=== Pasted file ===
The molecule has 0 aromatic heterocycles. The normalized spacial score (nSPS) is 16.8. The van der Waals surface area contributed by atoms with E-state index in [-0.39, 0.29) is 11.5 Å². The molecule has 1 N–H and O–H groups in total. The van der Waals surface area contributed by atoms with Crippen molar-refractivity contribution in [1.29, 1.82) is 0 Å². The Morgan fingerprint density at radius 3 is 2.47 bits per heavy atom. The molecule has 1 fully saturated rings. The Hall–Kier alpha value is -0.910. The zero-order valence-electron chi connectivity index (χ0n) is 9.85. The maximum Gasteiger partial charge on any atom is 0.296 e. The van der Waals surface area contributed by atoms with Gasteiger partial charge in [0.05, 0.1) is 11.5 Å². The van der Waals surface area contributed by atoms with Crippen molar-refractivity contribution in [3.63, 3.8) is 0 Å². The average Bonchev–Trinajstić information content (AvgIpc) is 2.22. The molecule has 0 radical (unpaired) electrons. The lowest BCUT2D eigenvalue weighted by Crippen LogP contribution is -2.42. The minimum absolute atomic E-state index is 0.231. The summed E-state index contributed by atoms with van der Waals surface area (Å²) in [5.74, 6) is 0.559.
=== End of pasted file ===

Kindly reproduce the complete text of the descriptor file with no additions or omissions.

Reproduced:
The molecule has 0 aromatic heterocycles. The normalized spacial score (nSPS) is 16.8. The van der Waals surface area contributed by atoms with E-state index in [-0.39, 0.29) is 11.5 Å². The molecule has 1 N–H and O–H groups in total. The van der Waals surface area contributed by atoms with Crippen molar-refractivity contribution in [1.29, 1.82) is 0 Å². The Morgan fingerprint density at radius 3 is 2.47 bits per heavy atom. The molecule has 1 fully saturated rings. The Hall–Kier alpha value is -0.910. The zero-order valence-electron chi connectivity index (χ0n) is 9.85. The maximum Gasteiger partial charge on any atom is 0.296 e. The van der Waals surface area contributed by atoms with Gasteiger partial charge in [0.05, 0.1) is 11.5 Å². The van der Waals surface area contributed by atoms with Crippen molar-refractivity contribution in [3.63, 3.8) is 0 Å². The average Bonchev–Trinajstić information content (AvgIpc) is 2.22. The molecule has 0 radical (unpaired) electrons. The lowest BCUT2D eigenvalue weighted by Crippen LogP contribution is -2.42. The minimum absolute atomic E-state index is 0.231. The summed E-state index contributed by atoms with van der Waals surface area (Å²) in [5.74, 6) is 0.559.